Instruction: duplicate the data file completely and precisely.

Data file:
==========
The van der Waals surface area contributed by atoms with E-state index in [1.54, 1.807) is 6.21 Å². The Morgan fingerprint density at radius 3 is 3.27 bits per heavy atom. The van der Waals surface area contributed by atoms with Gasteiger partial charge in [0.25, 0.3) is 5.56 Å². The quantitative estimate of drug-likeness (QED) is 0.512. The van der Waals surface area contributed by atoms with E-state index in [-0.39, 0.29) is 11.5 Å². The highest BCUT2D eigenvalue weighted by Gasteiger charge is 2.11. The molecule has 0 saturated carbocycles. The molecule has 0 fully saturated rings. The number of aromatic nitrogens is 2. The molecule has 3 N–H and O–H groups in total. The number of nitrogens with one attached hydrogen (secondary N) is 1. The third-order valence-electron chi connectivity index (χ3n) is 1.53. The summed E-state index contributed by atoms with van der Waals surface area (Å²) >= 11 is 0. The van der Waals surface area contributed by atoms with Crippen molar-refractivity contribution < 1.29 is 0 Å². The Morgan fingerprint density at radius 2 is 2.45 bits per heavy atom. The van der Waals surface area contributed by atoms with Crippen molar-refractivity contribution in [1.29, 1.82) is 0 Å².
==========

The van der Waals surface area contributed by atoms with E-state index in [1.54, 1.807) is 6.21 Å². The Morgan fingerprint density at radius 3 is 3.27 bits per heavy atom. The van der Waals surface area contributed by atoms with Gasteiger partial charge in [0.25, 0.3) is 5.56 Å². The quantitative estimate of drug-likeness (QED) is 0.512. The van der Waals surface area contributed by atoms with E-state index in [-0.39, 0.29) is 11.5 Å². The highest BCUT2D eigenvalue weighted by Gasteiger charge is 2.11. The molecule has 0 saturated carbocycles. The molecule has 0 fully saturated rings. The number of aromatic nitrogens is 2. The molecule has 3 N–H and O–H groups in total. The number of nitrogens with one attached hydrogen (secondary N) is 1. The third-order valence-electron chi connectivity index (χ3n) is 1.53. The summed E-state index contributed by atoms with van der Waals surface area (Å²) >= 11 is 0. The van der Waals surface area contributed by atoms with Crippen molar-refractivity contribution < 1.29 is 0 Å². The Morgan fingerprint density at radius 2 is 2.45 bits per heavy atom. The van der Waals surface area contributed by atoms with Crippen molar-refractivity contribution in [1.29, 1.82) is 0 Å².